On several of the projects that I've worked on over the last couple of years we've seen the following situation evolve:
- The team starts coding the application.
- At some stage there is a breakthrough in understanding and a chance to really improve the code.
- However the deadline is tight and we wouldn't see a return within the time left if we refactored the code now
- The team keeps on going with the old approach
- The project ends up going on for longer than the original deadline
- It's now much more work to move towards the new solution
In the situations I describe the refactorings could have been done incrementally but doing that would take longer than continuing with the original approach and also leave the code in an inconsistent state.
I think the reason this situation evolves consistently in this manner is because although we talk about writing maintainable code, delivery is often considered more important. Pushing out a delivery date in order to refactor code so that it will be easier to work with in the future isn't something that I've seen happen.
Pushing a delivery date out is a cost that we can see straight away.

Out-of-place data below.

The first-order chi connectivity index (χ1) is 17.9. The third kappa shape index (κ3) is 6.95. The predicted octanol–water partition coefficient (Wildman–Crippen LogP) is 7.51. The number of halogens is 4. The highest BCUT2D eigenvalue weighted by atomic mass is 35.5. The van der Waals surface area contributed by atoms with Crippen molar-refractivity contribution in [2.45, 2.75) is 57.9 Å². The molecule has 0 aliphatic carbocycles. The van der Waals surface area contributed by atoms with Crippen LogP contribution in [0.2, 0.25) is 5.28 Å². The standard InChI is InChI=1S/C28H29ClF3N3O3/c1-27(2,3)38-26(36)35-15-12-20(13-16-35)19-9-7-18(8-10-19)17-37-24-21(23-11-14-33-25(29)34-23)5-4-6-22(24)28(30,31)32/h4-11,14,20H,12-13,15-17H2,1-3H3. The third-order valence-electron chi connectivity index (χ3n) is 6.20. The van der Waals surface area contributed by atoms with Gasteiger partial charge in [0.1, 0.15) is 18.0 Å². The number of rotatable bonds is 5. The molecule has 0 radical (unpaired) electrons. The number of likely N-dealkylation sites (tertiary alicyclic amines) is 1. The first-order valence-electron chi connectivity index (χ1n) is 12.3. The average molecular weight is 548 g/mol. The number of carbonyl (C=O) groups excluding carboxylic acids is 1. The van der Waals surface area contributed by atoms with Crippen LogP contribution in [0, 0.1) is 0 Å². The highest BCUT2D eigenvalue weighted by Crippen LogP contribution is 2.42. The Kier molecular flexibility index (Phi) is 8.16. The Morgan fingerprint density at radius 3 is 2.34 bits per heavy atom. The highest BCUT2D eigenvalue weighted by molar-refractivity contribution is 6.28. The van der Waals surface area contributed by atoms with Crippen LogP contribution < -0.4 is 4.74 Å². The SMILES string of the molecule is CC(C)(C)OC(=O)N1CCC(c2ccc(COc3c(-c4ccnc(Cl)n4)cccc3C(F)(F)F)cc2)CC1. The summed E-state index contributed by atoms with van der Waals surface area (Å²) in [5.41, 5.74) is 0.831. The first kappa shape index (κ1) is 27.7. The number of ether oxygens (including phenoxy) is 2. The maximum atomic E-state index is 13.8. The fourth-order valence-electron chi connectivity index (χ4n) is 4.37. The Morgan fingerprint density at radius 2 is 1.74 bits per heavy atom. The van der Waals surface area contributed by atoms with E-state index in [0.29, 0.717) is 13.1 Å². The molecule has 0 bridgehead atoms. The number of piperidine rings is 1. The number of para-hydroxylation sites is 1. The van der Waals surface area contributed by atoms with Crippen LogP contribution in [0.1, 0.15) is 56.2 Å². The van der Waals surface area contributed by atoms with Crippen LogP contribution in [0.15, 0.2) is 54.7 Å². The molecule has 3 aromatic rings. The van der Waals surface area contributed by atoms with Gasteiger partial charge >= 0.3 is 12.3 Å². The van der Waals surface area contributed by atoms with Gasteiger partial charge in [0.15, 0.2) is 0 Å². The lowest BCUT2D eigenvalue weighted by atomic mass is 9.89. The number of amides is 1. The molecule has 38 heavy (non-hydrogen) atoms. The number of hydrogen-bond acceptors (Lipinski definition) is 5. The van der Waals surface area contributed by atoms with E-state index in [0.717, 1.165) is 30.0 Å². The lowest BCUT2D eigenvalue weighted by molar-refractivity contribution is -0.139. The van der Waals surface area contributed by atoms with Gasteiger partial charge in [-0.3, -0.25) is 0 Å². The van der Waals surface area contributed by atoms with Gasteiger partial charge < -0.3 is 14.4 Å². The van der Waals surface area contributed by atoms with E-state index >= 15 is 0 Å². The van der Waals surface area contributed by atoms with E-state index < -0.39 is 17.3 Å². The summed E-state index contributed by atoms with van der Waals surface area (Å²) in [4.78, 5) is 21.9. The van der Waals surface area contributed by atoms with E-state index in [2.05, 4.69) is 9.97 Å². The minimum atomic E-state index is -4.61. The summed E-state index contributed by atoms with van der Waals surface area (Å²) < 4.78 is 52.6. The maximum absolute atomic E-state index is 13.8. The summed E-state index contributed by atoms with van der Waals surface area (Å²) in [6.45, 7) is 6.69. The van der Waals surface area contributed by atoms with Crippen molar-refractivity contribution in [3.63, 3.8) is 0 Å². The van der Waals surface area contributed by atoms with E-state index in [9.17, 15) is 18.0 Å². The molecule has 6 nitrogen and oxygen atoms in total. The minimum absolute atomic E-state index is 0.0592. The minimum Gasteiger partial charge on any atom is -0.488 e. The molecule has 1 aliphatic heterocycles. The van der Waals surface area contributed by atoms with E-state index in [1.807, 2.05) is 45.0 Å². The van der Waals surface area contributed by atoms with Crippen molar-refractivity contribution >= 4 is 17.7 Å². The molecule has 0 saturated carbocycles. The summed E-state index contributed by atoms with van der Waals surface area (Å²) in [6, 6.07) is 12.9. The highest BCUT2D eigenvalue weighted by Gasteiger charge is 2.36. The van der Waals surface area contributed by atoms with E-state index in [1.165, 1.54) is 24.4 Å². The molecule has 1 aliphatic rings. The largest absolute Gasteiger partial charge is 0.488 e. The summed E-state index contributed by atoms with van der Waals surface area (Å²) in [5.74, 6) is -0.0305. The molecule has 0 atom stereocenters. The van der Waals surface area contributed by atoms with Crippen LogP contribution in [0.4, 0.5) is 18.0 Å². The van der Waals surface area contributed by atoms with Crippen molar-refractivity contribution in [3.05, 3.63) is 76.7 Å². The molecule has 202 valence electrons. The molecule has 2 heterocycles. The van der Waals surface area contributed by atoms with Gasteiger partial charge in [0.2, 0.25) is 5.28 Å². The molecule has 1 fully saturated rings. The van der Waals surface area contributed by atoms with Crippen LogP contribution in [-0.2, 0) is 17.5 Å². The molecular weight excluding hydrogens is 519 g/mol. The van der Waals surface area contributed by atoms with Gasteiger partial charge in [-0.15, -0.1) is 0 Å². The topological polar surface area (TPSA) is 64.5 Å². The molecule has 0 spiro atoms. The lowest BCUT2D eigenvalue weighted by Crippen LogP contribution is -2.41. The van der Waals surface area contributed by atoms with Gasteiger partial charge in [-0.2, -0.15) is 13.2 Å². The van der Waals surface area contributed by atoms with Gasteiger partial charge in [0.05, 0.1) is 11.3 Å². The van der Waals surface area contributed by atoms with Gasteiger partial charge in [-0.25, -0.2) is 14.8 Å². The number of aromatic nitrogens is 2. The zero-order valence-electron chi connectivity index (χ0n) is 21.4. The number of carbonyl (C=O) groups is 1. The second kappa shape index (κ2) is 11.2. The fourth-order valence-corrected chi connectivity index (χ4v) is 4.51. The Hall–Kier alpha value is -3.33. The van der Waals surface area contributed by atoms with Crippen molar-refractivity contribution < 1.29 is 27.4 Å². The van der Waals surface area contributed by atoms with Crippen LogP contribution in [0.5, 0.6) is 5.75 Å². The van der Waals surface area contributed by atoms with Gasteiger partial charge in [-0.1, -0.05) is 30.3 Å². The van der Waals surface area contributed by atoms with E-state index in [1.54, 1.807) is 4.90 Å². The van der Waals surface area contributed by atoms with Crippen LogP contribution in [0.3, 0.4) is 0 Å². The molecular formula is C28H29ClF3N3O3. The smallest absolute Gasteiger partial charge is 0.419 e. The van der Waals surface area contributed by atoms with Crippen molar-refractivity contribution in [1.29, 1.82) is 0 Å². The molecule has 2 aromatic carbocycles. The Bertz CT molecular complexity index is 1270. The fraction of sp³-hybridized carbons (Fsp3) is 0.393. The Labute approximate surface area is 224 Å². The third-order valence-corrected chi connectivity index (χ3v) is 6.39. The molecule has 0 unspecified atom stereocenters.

On the other hand it's quite difficult to estimate how much of a gain you'll get by refactoring to a more maintainable/easier to test solution and that gain will not be immediate.
We therefore end up in the situation where we tend to make major refactorings only if we're going to see a benefit from doing that refactoring before the project ends.
In one sense that seems reasonable because we're trying to ensure that we're adding as much value as possible while the client is paying for our time.
On the other hand we're making life harder for future maintainers of the code base which may in fact be us!
I'd be keen to hear how others handle these types of situations because it feels like this trade off is quite a common one and the way we've dealt with it doesn't seem optimal.